The CASC network emphasizes supporting “actionable science.” While this term may describe a spectrum of efforts, our process is to encourage partnerships in research which lead to usable outcomes that can directly improve the ability of local resource managers and decision-makers to effect positive change in community adaptation to climate change.
What is Actionable Science?
Actionable science is research that is done with the needs of a specific end-user in mind, such as natural and cultural resource managers, policy professionals, community leaders, and other local decision makers. It represents a broad continuum of interaction styles between scientists and stakeholders, with traditional science methods at one end of the spectrum and knowledge co-production, a highly collaborative process with continuous engagement, at the other.
In all cases, though, engagement between researchers, stakeholders, and end users before, during, and after the research is key to ensuring the development of usable tools and information.
Why choose to do Actionable Science?
Climate change is anticipated to usher in unprecedented management challenges which will necessitate the best information and tools be made available to support adaptation. The intention of actionable science is to develop research with a strong potential to be used directly by stakeholders and decision makers. Actionable science methods provide the necessary access for users to build understanding, co-develop solutions, and test outputs alongside researchers, aiding the process of developing relevant, clear, and impactful science.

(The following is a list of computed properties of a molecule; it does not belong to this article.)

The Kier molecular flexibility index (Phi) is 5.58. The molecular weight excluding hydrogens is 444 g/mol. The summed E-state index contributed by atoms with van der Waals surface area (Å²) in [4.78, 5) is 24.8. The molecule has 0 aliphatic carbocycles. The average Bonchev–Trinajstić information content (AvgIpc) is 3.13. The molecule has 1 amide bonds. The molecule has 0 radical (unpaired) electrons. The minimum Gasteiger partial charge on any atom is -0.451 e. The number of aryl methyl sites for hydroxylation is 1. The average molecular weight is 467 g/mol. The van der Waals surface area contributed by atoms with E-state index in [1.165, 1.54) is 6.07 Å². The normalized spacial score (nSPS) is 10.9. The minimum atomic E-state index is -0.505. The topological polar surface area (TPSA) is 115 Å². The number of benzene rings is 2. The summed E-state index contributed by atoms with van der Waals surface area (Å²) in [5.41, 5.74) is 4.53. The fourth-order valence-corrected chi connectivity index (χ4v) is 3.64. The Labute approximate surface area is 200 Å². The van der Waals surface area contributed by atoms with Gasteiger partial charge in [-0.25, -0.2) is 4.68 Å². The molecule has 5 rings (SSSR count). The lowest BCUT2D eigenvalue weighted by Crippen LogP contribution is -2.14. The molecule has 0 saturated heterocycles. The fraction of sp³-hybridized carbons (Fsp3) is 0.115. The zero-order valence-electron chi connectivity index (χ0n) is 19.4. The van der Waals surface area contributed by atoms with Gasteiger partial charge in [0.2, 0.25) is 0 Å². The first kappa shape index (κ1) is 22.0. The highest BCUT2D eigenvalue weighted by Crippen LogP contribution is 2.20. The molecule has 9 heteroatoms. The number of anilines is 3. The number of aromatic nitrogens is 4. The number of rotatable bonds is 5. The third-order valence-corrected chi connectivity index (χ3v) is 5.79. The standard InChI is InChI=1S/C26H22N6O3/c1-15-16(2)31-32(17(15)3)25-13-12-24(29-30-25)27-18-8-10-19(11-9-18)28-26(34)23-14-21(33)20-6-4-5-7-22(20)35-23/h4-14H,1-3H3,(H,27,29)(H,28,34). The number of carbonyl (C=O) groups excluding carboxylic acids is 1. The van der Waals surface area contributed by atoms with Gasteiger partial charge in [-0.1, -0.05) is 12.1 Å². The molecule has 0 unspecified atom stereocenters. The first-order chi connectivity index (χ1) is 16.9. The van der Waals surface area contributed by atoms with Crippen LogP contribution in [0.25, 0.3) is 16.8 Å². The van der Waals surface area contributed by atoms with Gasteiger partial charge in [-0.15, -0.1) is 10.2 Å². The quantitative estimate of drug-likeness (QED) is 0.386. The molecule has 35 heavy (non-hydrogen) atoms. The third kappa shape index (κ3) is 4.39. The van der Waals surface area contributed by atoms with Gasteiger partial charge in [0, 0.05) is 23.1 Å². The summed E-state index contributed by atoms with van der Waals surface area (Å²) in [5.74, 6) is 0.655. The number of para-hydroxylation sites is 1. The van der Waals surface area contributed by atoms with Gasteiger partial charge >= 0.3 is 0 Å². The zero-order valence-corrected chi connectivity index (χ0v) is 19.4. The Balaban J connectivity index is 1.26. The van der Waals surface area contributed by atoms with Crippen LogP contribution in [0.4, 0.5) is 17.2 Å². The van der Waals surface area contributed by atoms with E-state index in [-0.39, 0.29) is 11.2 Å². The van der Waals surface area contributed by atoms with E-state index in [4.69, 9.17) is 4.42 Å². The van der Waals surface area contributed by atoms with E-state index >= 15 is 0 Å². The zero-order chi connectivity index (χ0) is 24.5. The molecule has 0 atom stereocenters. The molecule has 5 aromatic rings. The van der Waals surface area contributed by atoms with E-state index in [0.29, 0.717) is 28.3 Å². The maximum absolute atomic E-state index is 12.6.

For more general information on Actionable Science, watch this brief video produced by the North Central CASC.
Our approach to Actionable Science
At PI-CASC, a central focus of our endeavors is to locate, support, and build upon existing local networks of natural and cultural resource managers. Long-term, in-person networks typically develop relationships that embody trust. Strong experiential bonds, spanning diverse knowledge forms, have enabled human cultures to adapt to change over centuries in remote island cultures across the Pacific region.
PI-CASC, therefore, builds upon these relationships by uniting manager and researcher networks through the collaborative actionable science process. Our overall goal is to intertwine the scientific process with specific biocultural landscapes to improve the research methods and the quality of questions addressed while increasing the utility and direct use of the results within local stakeholder networks.
For a deeper dive into our co-production process, explore the Manager Climate Corps program page.
Estimating coastal erosion rates on Hawaiʻi Island to inform setbacks Rose Hart, Ryan Perroy
Albizia as a solution for climate change mitigation and sustainable agriculture Joanna Norton and Rebecca Ostertag
Science needs assessment to support management of loko iʻa (Hawaiian fishpond) resources and practices critical to Native Hawaiian communities Rosie Alegado
The future resiliency of mangrove forests to sea-level rise in the western Pacific: Initiating a national assessment approach Karen Thorne
Working with natural resource managers to co-produce drought analyses in Hawaiʻi Christian Giardina and Abby Frazier